Failure To Pay Claim And Bad Faith

Most insurance lawyers can tell a new client that the fact an insurance company refuses to pay a claim it should have paid does not make the insurance company liable for a bad faith insurance claim. The 1998, Texas Supreme Court case, Provident American Inc. v. Castanden, helps explain this.
Denise Castaneda sought damages from Provident for alleged violations of the Insurance Code and the Deceptive Trade Practices Act arising out of the denial of her claim for benefits under a health insurance policy and the manner in which her claim was handled. Because the evidence was legally insufficient to support the jury’s verdict, this court reversed and rendered judgment that Castaneda take nothing.
Denise Castaneda’s father, Guillermo Castaneda, Sr., applied for medical insurance with Provident in May 1991. He sought a policy that would cover the entire family including his daughter Denise, who was twenty-one years old at the time, her sister, and their brother Guillermo, Jr. During the application process, Guillermo Castaneda, Sr. failed to disclose that just two days before he applied for the policy, Guillermo, Jr. had received medical attention from a physician for jaundice, anemia, and suspected hepatitis. Denise had received medical treatment for jaundice and hepatitis several years prior to the date her father applied for health insurance.
Provident issued a policy to the family effective June 17, 1991. The policy contained two limitations that are relevant here: (1) it did not cover expenses resulting from a sickness that “manifests” within thirty days of the policy’s effective date; and (2) it excluded diseases or disorders of certain internal organs, including the gallbladder, unless the loss occurred more than six months after the policy’s effective date.
Less than thirty days after the issuance of the policy, the family learned that Denise’s uncle had been diagnosed with hemolytic spherocytosis (HS), a hereditary condition that causes misshapen blood cells. The treatment for this condition is to remove the spleen and, if gallstones are present, the gallbladder. Because the disease is hereditary, it was suggested that the Castanedas be tested for HS. Denise and Guillermo, Jr. had exhibited yellow skin all of their lives, and on July 20, 1991, the third day after the thirty-day period expired, they were taken to a physician who diagnosed them that same day with HS and referred them to a blood specialist. They saw the hematologist two days later, and he concurred in the HS diagnosis. Two weeks later, Denise and Guillermo, Jr. each had their spleen and gallbladder surgically removed.
The Castanedas submitted claims to Provident, which were denied. Provident first asserted the six-month policy exclusion for disorders of the gallbladder but later denied the claims on the basis that HS had manifested within thirty days of the policy’s effective date.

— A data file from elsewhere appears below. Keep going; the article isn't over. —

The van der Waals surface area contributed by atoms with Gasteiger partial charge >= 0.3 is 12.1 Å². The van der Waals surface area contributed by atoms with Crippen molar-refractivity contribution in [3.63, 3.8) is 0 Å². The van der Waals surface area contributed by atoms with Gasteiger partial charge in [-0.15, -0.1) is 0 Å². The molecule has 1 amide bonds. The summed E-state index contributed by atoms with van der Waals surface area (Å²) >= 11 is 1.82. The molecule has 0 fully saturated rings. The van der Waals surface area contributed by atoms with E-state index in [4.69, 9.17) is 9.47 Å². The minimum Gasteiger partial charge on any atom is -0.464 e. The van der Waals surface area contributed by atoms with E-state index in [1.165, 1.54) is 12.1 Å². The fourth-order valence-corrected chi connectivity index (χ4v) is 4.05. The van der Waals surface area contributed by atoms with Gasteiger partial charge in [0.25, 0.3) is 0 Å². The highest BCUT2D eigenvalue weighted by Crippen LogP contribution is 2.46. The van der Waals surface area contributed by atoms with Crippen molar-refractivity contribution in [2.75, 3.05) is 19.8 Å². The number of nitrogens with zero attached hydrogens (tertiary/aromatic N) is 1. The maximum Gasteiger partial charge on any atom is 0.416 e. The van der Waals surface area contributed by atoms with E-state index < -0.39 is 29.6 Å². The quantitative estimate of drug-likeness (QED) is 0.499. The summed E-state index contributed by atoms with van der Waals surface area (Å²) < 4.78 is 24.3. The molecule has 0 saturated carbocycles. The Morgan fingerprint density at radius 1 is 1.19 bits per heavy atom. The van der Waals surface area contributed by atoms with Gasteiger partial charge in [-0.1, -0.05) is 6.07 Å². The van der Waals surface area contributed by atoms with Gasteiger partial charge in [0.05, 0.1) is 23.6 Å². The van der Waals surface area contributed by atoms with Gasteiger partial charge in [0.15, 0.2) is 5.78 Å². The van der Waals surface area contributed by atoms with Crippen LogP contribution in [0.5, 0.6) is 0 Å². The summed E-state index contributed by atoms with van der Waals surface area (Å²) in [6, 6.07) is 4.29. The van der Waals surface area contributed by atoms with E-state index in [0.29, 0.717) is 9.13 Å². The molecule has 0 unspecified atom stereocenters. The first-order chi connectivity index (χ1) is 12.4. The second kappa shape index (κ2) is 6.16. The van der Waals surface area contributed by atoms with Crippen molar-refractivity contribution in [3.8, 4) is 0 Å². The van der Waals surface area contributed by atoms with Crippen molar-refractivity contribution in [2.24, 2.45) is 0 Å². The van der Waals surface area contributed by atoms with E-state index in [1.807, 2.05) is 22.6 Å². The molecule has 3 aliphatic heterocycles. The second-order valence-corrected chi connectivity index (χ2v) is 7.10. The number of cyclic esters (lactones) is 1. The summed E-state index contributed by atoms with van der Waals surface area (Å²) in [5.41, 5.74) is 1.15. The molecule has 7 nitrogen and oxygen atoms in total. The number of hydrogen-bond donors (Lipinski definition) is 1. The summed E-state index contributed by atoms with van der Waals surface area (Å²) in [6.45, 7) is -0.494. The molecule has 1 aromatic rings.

Denise Castaneda sued Provident, alleging violations of the DTPA and the Texas Insurance Code, and Guillermo Castaneda, Sr. sued on behalf of Guillermo, Jr. Denise Castaneda proceeded to trial, and the district court submitted three liability questions based on the Insurance Code and on the DTPA. The jury answered “yes” to each and found that Provident had engaged in knowing conduct. The jury awarded $50,000 for Denise Castaneda’s loss of credit reputation and loss of benefits, collectively, but found no mental anguish damages. The jury also awarded reasonable attorney’s. The trial court rendered judgment on the verdict, trebling the damages and adding a twelve percent penalty on the lost benefits.
This court ruled that none of the evidence regarding the manner in which Provident handled the claim nor the reasons for its denial of the claim amount to evidence that Provident took “advantage of the lack of knowledge, ability, experience, or capacity” of Castaneda to a grossly unfair degree or that its conduct resulted in a “gross disparity between value received and consideration paid,” which were the definitions of unconscionability. The only additional argument Castaneda made regarding unconscionability is that her father paid the specified premium for this policy but that the policy was valueless because her claim was denied. Of course, if the policy did cover her claim, she was entitled to recover policy benefits, and the policy was not “valueless.” If the policy did not cover this claim, it was still not valueless because it covered a myriad of other illnesses Castaneda could have contracted while the policy was in effect. Likewise, there is no evidence to support the findings which inquired if Provident had made representations that goods or services had characteristics they did not have or were of a particular quality, or that an agreement conferred rights that it did not contain.
In sum, there was no support in the evidence for any of the extra-contractual claims on which Denise Castaneda obtained findings. Castaneda did not plead and did not obtain a determination from the trial court that Provident was liable for breach of the insurance contract. Accordingly, there is no basis on which Castaneda may recover based on this record.
A complete reading of this case is worthwhile to someone in this type of situation.

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